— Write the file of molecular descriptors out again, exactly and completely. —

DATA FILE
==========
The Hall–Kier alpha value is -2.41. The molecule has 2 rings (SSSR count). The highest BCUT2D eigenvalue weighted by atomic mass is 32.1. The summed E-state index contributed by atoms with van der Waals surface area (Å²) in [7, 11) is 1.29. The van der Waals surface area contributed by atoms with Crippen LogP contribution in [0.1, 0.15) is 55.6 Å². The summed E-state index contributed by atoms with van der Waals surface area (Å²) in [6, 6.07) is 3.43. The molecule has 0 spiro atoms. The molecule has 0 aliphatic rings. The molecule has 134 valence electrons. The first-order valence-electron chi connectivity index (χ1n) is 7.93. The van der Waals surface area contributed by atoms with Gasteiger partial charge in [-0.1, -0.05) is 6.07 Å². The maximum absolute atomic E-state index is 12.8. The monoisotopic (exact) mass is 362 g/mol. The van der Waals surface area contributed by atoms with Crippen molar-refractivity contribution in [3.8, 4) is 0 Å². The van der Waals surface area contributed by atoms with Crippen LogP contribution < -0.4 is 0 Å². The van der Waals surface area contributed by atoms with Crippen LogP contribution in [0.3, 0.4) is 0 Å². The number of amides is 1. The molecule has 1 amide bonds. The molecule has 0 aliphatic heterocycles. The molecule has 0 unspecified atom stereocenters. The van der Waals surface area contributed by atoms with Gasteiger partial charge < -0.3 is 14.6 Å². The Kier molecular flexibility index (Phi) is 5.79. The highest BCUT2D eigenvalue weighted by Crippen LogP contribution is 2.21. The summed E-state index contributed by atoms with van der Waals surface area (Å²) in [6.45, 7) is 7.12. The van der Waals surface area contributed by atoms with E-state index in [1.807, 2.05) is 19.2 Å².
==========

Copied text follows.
The Hall–Kier alpha value is -2.41. The molecule has 2 rings (SSSR count). The highest BCUT2D eigenvalue weighted by atomic mass is 32.1. The summed E-state index contributed by atoms with van der Waals surface area (Å²) in [7, 11) is 1.29. The van der Waals surface area contributed by atoms with Crippen LogP contribution in [0.1, 0.15) is 55.6 Å². The summed E-state index contributed by atoms with van der Waals surface area (Å²) in [6, 6.07) is 3.43. The molecule has 0 spiro atoms. The molecule has 0 aliphatic rings. The molecule has 134 valence electrons. The first-order valence-electron chi connectivity index (χ1n) is 7.93. The van der Waals surface area contributed by atoms with Gasteiger partial charge in [-0.1, -0.05) is 6.07 Å². The maximum absolute atomic E-state index is 12.8. The monoisotopic (exact) mass is 362 g/mol. The van der Waals surface area contributed by atoms with Crippen molar-refractivity contribution in [3.8, 4) is 0 Å². The van der Waals surface area contributed by atoms with Crippen LogP contribution < -0.4 is 0 Å². The van der Waals surface area contributed by atoms with Crippen LogP contribution in [0.3, 0.4) is 0 Å². The number of amides is 1. The molecule has 1 amide bonds. The molecule has 0 aliphatic heterocycles. The molecule has 0 unspecified atom stereocenters. The van der Waals surface area contributed by atoms with Gasteiger partial charge < -0.3 is 14.6 Å². The Kier molecular flexibility index (Phi) is 5.79. The highest BCUT2D eigenvalue weighted by Crippen LogP contribution is 2.21. The summed E-state index contributed by atoms with van der Waals surface area (Å²) in [6.45, 7) is 7.12. The van der Waals surface area contributed by atoms with E-state index in [1.807, 2.05) is 19.2 Å².